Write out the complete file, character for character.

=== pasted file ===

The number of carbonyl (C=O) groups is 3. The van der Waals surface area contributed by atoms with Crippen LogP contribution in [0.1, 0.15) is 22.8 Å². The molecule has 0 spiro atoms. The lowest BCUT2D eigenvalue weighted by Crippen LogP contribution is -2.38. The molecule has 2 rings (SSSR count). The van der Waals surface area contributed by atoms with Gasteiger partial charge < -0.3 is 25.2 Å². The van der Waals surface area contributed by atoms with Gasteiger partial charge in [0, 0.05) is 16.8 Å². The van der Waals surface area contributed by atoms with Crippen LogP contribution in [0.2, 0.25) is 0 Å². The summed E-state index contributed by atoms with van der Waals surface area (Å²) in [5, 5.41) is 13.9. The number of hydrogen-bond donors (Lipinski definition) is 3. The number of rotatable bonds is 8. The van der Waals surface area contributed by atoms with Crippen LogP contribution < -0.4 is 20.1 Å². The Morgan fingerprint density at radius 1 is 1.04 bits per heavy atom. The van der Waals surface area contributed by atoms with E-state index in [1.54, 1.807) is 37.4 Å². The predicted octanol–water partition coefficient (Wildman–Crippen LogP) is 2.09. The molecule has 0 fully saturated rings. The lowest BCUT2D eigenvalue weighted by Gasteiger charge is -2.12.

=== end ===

The number of carbonyl (C=O) groups is 3. The van der Waals surface area contributed by atoms with Crippen LogP contribution in [0.1, 0.15) is 22.8 Å². The molecule has 0 spiro atoms. The lowest BCUT2D eigenvalue weighted by Crippen LogP contribution is -2.38. The molecule has 2 rings (SSSR count). The van der Waals surface area contributed by atoms with Gasteiger partial charge < -0.3 is 25.2 Å². The van der Waals surface area contributed by atoms with Gasteiger partial charge in [0, 0.05) is 16.8 Å². The van der Waals surface area contributed by atoms with Crippen LogP contribution in [0.2, 0.25) is 0 Å². The summed E-state index contributed by atoms with van der Waals surface area (Å²) in [5, 5.41) is 13.9. The number of hydrogen-bond donors (Lipinski definition) is 3. The number of rotatable bonds is 8. The van der Waals surface area contributed by atoms with Crippen LogP contribution < -0.4 is 20.1 Å². The Morgan fingerprint density at radius 1 is 1.04 bits per heavy atom. The van der Waals surface area contributed by atoms with E-state index in [1.54, 1.807) is 37.4 Å². The predicted octanol–water partition coefficient (Wildman–Crippen LogP) is 2.09. The molecule has 0 fully saturated rings. The lowest BCUT2D eigenvalue weighted by Gasteiger charge is -2.12.